Isla del Sol (And Christmas thereon)

Old stone walls, cosy little farmhouses, gentle green hills - Isla del Sol could be Ireland, but for the sun of course.
Jenny reckons it should be called Donkey Island however, Isla del Burro, due to the sheer numbers of the unfortunate creatures on the island. Never mind all this Inca ráméis about the birth of the sun.
The donkeys are everywhere! All working like donkeys. Again, like Taquile, there are no roads or cars on Isla del Sol so these beasts of burden are being used accordingly by the locals, to haul all their shite from the harbours up the steep hills to the villages.
We could have done with a couple of donkeys ourselves; it's a good 25 minute breathless hike with luggage up to where the hostals are.
Nevertheless, after dumping the bags, we set off again down a stone path to explore the island. The sun bathed everything in light and the birds were chirping as if they knew it was Christmas Eve. The sheep joined in the chorus, baaing without humbugs.
Since we arrived in Bolivia I noticed the local women wear black bowler hats, several sizes too small so they sit are perched on their heads like 1920s Laurel and Hardy wannabees, only with long black pigtails and traditional dresses.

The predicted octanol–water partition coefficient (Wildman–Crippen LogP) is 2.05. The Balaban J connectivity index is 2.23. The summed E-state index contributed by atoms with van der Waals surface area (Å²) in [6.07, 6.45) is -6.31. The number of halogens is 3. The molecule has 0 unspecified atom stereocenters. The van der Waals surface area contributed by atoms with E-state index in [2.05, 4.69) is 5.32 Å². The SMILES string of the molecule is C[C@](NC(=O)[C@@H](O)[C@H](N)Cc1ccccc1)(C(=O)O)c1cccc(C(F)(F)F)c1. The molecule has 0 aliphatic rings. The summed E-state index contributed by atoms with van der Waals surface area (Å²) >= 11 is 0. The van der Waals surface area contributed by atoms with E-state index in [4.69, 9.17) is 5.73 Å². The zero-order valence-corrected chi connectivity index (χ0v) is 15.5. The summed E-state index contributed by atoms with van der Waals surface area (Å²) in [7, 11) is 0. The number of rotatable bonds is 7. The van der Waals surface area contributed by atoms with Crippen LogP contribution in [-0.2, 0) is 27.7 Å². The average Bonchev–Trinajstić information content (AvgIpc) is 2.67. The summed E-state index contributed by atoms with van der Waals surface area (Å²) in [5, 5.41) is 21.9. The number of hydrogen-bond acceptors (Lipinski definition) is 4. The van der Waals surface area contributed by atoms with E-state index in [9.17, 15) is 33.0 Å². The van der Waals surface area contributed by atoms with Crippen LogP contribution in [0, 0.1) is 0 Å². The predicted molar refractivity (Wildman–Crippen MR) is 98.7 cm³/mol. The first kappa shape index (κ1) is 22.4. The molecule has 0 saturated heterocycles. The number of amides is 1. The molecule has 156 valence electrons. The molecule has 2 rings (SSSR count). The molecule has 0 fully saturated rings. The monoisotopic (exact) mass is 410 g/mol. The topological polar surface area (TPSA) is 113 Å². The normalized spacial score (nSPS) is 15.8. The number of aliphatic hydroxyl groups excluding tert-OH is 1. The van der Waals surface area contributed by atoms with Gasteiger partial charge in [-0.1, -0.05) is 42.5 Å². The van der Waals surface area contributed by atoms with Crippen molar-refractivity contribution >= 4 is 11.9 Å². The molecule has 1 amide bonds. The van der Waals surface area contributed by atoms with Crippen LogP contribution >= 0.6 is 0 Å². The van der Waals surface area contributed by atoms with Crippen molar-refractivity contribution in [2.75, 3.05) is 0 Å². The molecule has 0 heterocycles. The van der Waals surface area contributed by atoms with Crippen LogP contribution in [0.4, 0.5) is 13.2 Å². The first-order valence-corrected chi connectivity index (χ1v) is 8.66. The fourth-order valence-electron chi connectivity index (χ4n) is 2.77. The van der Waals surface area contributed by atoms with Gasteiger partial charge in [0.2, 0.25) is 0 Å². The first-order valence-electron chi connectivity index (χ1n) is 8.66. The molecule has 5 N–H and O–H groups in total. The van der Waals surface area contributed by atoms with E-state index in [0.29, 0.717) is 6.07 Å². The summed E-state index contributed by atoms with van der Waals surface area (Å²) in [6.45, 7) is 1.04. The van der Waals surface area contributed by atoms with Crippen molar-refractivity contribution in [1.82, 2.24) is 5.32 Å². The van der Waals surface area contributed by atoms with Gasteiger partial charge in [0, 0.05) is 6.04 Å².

The womenfolk of Isla del Sol are no different, and so attired, they herd their little flocks of sheep along bódhreens between one small stone-walled field and the next.
We stopped after I urged Jenny to give one of her choc-chip cookies to some donkeys in another field. But it seems donkeys have no interest in choc-chip cookies. Luckily, I was able to attract a resting dog's* attention to the unwanted cookie and once he actually found the damn thing, he devoured it with gusto. We were friends then for a short while until he realised he'd get no more. (*All dogs in this part of the world are permanently resting. I've no idea what they get up to to make them so tired.)
Later we passed a couple of llamas grazing in another field. They'd barely look at us. Llamas are incredibly proud and hold their heads high at an angle so they can look down their noses at everything. Such a stupid-looking animal; such misplaced pride.
An old man walked by with two pigs ambling along in front of him. The pigs paused briefly and grunted hello before ambling off again. "Buenos dias," we wished the old man. "Chancho!" he replied.
Further on we found another couple of pigs, one of them snuffling around in the muck for something to eat. Sure he had nothing there, so I jumped down and offered him a cookie. He didn't need to be asked twice, but slurped it up in one go. Smack, smack, smack! His kindly little piggy eyes twinkled with delight.
"Happy Christmas Piggie!" I told him. I'm sure no one ever gave him a choc-chip cookie before.
The reason Jenny had choc-chip cookies to begin with is because Germans celebrate Christmas on the 24th, no patience whatsoever. We wandered on and sat on a rock overlooking neat little fields in the valley before the bay below, stone Inca terraces making steps with crops up the side of the hill. The quiet! Just the chattering birds and the odd sheep to be heard. (Some of them were very odd - two of them were chasing each other around and around a house just across the field.)